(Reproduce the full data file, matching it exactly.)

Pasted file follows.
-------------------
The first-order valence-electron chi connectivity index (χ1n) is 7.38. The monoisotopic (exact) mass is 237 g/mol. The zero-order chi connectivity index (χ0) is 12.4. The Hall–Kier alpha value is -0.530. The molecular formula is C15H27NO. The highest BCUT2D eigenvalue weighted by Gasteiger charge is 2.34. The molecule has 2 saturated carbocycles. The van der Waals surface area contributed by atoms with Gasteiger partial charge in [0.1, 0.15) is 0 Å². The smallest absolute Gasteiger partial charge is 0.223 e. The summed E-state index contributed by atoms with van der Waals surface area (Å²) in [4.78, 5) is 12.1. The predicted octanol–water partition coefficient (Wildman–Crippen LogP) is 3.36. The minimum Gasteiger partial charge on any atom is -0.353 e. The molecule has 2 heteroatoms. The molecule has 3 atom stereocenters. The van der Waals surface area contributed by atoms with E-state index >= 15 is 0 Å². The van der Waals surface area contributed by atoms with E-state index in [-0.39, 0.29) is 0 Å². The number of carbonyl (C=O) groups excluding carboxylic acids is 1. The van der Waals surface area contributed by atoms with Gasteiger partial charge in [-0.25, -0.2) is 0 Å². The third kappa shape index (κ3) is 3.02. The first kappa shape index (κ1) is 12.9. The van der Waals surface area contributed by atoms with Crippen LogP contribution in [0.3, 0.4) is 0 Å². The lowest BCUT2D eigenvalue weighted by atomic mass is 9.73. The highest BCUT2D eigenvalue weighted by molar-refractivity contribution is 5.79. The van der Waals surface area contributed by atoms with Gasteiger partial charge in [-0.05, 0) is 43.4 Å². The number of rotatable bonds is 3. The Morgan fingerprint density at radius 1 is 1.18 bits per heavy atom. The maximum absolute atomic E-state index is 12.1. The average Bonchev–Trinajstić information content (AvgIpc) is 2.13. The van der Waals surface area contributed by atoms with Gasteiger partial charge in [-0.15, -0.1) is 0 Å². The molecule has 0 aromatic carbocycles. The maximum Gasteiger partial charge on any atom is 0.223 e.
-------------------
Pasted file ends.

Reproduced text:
The first-order valence-electron chi connectivity index (χ1n) is 7.38. The monoisotopic (exact) mass is 237 g/mol. The zero-order chi connectivity index (χ0) is 12.4. The Hall–Kier alpha value is -0.530. The molecular formula is C15H27NO. The highest BCUT2D eigenvalue weighted by Gasteiger charge is 2.34. The molecule has 2 saturated carbocycles. The van der Waals surface area contributed by atoms with Gasteiger partial charge in [0.1, 0.15) is 0 Å². The smallest absolute Gasteiger partial charge is 0.223 e. The summed E-state index contributed by atoms with van der Waals surface area (Å²) in [4.78, 5) is 12.1. The predicted octanol–water partition coefficient (Wildman–Crippen LogP) is 3.36. The minimum Gasteiger partial charge on any atom is -0.353 e. The molecule has 2 heteroatoms. The molecule has 3 atom stereocenters. The van der Waals surface area contributed by atoms with E-state index >= 15 is 0 Å². The van der Waals surface area contributed by atoms with E-state index in [-0.39, 0.29) is 0 Å². The number of carbonyl (C=O) groups excluding carboxylic acids is 1. The van der Waals surface area contributed by atoms with Gasteiger partial charge in [-0.25, -0.2) is 0 Å². The third kappa shape index (κ3) is 3.02. The first kappa shape index (κ1) is 12.9. The van der Waals surface area contributed by atoms with Crippen LogP contribution in [0.3, 0.4) is 0 Å². The lowest BCUT2D eigenvalue weighted by atomic mass is 9.73. The highest BCUT2D eigenvalue weighted by molar-refractivity contribution is 5.79. The van der Waals surface area contributed by atoms with Gasteiger partial charge in [-0.05, 0) is 43.4 Å². The number of rotatable bonds is 3. The Morgan fingerprint density at radius 1 is 1.18 bits per heavy atom. The maximum absolute atomic E-state index is 12.1. The average Bonchev–Trinajstić information content (AvgIpc) is 2.13. The van der Waals surface area contributed by atoms with Gasteiger partial charge in [-0.15, -0.1) is 0 Å². The molecule has 0 aromatic carbocycles. The maximum Gasteiger partial charge on any atom is 0.223 e.